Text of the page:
Test strips are known from DE-A-3042857 which have a sample distribution layer (spreading layer) on their analytical elements which has the function of uniformly distributing sample liquid applied as a spot over the entire test element. This spreading layer is composed of a cloth or a foam layer which is hydrophilized by impregnation with a wetting agent and is either pressed onto the upper gelatin layer of the analytical element which is still wet or is attached thereto by means of an additional adhesive layer.

The analytical elements of these known test strips which are referred to synonymously in the literature and in the following description as test elements, test fields, detection elements, detection fields or as detection layers have two or more layers which contain the reagents necessary to detect and quantitatively determine the analyte (in this case urea) or auxiliary substances such as radiation-absorbing substances. Such layers are referred to as functional layers in the following.

Diagnostic test carriers in the form of test strips which offer a considerable advance with regard to reproducibility of the test results even when different sample volumes are applied and with regard to hygienic handling are known from EP-A-0 821 233.

They contain a support layer with a detection layer arranged thereon having one or several functional layers which contain reagents required to determine the analyte in a liquid sample and a hydrophilic, but not capillary-active, relatively coarse-meshed overlay made of a network covering the detection layer which is larger than the detection layer and is attached to the support layer on both sides of the detection layer but in contrast rests directly on the detection layer without attachment i.e. essentially is in contact with the whole surface of this without a gap.

This network rapidly passes sample liquid applied to its surface onto the underlying detection layer and leads, with the aid of a foil layer that covers the boundary regions of the network, a sample excess which may be present into the boundary regions of the network which extend beyond the detection layer. In this manner small amounts of sample are made completely available to the detection layer but false-positive results are avoided.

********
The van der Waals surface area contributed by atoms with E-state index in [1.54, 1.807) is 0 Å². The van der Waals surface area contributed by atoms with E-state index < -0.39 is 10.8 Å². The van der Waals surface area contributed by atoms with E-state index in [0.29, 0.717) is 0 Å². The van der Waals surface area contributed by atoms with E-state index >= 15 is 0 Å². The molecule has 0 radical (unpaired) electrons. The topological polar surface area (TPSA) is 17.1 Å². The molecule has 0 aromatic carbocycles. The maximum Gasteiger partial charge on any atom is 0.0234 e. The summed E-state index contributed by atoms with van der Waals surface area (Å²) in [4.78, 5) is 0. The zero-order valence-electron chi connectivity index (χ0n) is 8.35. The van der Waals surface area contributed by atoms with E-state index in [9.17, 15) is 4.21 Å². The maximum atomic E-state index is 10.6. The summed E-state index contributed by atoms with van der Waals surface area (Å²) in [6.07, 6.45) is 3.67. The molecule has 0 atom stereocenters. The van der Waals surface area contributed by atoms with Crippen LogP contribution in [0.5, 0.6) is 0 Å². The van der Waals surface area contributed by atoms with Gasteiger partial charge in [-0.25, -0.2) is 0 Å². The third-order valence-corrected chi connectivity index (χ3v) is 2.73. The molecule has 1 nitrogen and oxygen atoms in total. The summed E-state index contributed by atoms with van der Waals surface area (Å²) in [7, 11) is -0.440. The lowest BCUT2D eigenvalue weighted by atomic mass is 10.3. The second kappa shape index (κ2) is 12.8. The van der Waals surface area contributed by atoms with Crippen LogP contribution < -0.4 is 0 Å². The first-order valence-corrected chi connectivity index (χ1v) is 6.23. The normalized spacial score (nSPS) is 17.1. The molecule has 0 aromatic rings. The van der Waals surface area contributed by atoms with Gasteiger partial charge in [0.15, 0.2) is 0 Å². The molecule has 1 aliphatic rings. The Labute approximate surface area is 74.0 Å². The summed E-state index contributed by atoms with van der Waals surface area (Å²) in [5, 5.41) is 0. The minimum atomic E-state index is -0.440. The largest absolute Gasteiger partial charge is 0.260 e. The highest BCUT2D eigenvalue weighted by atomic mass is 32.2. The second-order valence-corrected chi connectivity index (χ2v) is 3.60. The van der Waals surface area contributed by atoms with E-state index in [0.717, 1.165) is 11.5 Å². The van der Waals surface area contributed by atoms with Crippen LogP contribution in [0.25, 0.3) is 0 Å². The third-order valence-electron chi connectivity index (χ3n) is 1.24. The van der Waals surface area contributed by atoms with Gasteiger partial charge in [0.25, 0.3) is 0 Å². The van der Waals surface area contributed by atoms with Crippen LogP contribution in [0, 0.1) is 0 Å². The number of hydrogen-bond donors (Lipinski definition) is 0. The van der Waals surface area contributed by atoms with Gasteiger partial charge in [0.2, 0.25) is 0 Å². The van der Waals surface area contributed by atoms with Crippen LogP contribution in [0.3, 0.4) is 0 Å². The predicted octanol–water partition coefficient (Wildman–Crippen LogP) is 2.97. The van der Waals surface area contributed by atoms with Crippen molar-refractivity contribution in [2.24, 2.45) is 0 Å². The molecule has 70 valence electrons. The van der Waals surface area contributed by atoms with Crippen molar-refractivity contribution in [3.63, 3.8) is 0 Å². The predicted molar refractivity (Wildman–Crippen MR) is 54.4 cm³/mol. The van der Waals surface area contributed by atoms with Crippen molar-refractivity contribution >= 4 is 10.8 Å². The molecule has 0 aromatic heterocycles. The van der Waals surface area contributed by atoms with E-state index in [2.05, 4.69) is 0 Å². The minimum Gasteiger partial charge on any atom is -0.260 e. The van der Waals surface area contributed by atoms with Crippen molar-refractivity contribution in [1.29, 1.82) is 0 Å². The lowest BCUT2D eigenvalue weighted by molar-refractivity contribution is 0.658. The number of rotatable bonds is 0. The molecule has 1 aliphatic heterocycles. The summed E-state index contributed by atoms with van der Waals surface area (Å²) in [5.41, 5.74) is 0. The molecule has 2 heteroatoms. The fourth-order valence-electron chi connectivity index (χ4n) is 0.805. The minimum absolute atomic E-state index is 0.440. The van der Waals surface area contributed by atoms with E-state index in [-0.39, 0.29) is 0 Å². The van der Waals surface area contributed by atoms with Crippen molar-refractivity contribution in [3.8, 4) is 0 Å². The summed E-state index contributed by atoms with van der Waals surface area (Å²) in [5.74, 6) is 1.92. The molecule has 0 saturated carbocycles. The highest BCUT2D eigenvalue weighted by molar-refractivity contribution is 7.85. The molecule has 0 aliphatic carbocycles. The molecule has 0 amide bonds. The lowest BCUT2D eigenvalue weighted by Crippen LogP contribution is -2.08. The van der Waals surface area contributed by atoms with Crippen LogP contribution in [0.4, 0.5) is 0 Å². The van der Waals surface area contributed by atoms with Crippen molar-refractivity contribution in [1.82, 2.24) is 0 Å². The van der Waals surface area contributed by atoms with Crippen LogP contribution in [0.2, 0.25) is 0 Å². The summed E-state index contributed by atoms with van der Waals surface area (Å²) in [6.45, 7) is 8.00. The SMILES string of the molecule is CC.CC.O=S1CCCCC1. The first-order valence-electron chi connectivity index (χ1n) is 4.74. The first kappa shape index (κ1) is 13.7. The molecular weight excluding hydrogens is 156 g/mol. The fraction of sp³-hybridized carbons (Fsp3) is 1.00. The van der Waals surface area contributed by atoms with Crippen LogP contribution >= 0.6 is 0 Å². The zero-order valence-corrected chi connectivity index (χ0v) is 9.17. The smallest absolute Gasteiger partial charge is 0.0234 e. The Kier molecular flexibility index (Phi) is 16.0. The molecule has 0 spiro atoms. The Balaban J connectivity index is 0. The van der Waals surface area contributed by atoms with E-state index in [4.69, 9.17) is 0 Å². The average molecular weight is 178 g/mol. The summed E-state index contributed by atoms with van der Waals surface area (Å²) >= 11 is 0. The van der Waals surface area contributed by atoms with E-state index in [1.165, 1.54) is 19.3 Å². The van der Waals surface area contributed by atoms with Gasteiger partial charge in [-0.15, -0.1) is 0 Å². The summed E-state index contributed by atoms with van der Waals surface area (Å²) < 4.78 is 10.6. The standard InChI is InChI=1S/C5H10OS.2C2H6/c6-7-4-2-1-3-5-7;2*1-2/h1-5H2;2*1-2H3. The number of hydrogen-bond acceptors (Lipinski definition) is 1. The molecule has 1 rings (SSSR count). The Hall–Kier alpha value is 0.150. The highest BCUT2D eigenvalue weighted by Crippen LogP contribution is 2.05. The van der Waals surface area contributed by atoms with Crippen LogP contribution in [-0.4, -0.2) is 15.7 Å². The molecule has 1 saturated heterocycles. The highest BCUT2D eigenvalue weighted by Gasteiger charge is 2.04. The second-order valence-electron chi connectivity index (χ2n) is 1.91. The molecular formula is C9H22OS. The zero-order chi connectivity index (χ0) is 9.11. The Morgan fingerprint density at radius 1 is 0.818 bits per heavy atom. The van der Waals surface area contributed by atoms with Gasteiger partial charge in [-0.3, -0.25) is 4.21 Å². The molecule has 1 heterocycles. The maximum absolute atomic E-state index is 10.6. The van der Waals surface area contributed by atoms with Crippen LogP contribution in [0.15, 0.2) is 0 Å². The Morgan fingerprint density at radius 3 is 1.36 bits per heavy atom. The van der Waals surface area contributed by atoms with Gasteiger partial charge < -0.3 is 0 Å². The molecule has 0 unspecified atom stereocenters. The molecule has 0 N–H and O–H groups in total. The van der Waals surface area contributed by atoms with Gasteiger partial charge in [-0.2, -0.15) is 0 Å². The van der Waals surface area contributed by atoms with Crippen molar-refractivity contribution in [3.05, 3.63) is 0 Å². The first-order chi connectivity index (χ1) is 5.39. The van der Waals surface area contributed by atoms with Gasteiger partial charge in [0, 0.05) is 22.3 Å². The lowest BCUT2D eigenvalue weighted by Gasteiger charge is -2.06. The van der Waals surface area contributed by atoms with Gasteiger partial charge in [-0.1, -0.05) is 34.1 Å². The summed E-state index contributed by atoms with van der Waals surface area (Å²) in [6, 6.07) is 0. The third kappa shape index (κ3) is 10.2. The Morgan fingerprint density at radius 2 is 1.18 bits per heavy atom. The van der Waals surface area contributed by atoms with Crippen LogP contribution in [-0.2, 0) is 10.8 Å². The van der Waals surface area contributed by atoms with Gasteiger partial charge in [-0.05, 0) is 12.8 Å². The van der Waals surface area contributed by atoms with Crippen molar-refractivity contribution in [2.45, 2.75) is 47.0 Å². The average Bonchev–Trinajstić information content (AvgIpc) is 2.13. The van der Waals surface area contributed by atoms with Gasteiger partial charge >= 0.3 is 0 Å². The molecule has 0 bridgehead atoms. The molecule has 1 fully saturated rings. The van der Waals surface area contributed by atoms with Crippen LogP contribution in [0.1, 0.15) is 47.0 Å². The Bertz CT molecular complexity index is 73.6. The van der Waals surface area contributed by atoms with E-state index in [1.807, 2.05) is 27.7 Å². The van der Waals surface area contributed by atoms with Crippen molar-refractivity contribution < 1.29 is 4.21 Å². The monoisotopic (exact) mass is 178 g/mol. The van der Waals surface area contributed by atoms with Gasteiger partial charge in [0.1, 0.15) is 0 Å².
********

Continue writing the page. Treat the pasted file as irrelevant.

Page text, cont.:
Developments in the prior art apparently have the aim of achieving quantitative determinations of the analytes of interest that are as accurate as possible using test strips with smaller and smaller sample volumes. The improvement of the test strip construction also goes hand in hand with a reduction of the detection areas used for the analysis. Thus for example in a known instrument that is frequently used for the routine determination of blood sugar, the GLUCOTREND® instrument, only an area of ca. 1 mm diameter of the detection layer is evaluated.

An advantage of this trend is that small amounts of sample result in readily detectable colour signals on the small areas, but there is a risk that even slight local differences in the structure of the functional or detection layers can lead to serious measuring errors.

Conventional functional layers can contain a skeleton of a fibrous or non-fibrous porous material which incorporates the reagents required to detect the analytes and auxiliary substances and additives.

It is basically necessary to use those materials for the functional layers which are able to take up the liquid to be examined together with the components contained therein. These are so-called absorbent materials such as fleeces, fabrics, knitted fabrics, membranes or other porous plastic materials which can be used as a skeleton for the layer and of course decisively determine the structure and dimensions of the layer. The materials that come into consideration for the detection layer must of course also be able to carry reagents which are required to detect the analyte to be determined. In the simplest case all reagents required to detect the analyte are located on or in such a skeleton material.